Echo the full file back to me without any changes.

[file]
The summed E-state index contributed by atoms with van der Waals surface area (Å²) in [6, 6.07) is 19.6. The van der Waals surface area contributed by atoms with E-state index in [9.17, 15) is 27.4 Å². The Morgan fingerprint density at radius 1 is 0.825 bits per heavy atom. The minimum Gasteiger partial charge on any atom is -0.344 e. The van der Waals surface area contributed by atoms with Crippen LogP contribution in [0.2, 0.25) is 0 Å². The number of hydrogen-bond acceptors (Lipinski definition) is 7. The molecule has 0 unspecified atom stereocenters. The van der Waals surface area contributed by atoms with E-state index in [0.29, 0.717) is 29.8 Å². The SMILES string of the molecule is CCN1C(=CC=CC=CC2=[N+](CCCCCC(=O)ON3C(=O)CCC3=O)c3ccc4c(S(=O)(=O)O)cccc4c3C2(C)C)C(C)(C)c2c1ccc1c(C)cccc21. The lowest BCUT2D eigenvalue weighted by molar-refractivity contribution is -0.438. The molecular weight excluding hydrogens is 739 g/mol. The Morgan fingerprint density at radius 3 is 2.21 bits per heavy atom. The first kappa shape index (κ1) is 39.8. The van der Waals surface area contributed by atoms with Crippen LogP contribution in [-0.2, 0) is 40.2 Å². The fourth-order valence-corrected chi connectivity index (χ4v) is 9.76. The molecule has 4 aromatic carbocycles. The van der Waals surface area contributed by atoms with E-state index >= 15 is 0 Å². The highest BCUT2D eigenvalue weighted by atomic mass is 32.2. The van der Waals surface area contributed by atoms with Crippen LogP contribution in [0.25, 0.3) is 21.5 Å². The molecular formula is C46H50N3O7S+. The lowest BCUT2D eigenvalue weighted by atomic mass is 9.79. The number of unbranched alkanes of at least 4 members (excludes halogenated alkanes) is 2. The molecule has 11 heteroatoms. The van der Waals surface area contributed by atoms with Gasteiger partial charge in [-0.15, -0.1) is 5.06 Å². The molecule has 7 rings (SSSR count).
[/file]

The summed E-state index contributed by atoms with van der Waals surface area (Å²) in [6, 6.07) is 19.6. The van der Waals surface area contributed by atoms with E-state index in [9.17, 15) is 27.4 Å². The Morgan fingerprint density at radius 1 is 0.825 bits per heavy atom. The minimum Gasteiger partial charge on any atom is -0.344 e. The van der Waals surface area contributed by atoms with Crippen LogP contribution in [0.2, 0.25) is 0 Å². The number of hydrogen-bond acceptors (Lipinski definition) is 7. The molecule has 0 unspecified atom stereocenters. The van der Waals surface area contributed by atoms with E-state index in [0.29, 0.717) is 29.8 Å². The SMILES string of the molecule is CCN1C(=CC=CC=CC2=[N+](CCCCCC(=O)ON3C(=O)CCC3=O)c3ccc4c(S(=O)(=O)O)cccc4c3C2(C)C)C(C)(C)c2c1ccc1c(C)cccc21. The lowest BCUT2D eigenvalue weighted by molar-refractivity contribution is -0.438. The molecular weight excluding hydrogens is 739 g/mol. The Morgan fingerprint density at radius 3 is 2.21 bits per heavy atom. The first kappa shape index (κ1) is 39.8. The van der Waals surface area contributed by atoms with Crippen LogP contribution in [-0.2, 0) is 40.2 Å². The fourth-order valence-corrected chi connectivity index (χ4v) is 9.76. The molecule has 4 aromatic carbocycles. The van der Waals surface area contributed by atoms with E-state index >= 15 is 0 Å². The highest BCUT2D eigenvalue weighted by atomic mass is 32.2. The van der Waals surface area contributed by atoms with Crippen LogP contribution in [0.25, 0.3) is 21.5 Å². The molecular formula is C46H50N3O7S+. The lowest BCUT2D eigenvalue weighted by atomic mass is 9.79. The number of unbranched alkanes of at least 4 members (excludes halogenated alkanes) is 2. The molecule has 11 heteroatoms. The van der Waals surface area contributed by atoms with Gasteiger partial charge in [-0.15, -0.1) is 5.06 Å². The molecule has 7 rings (SSSR count).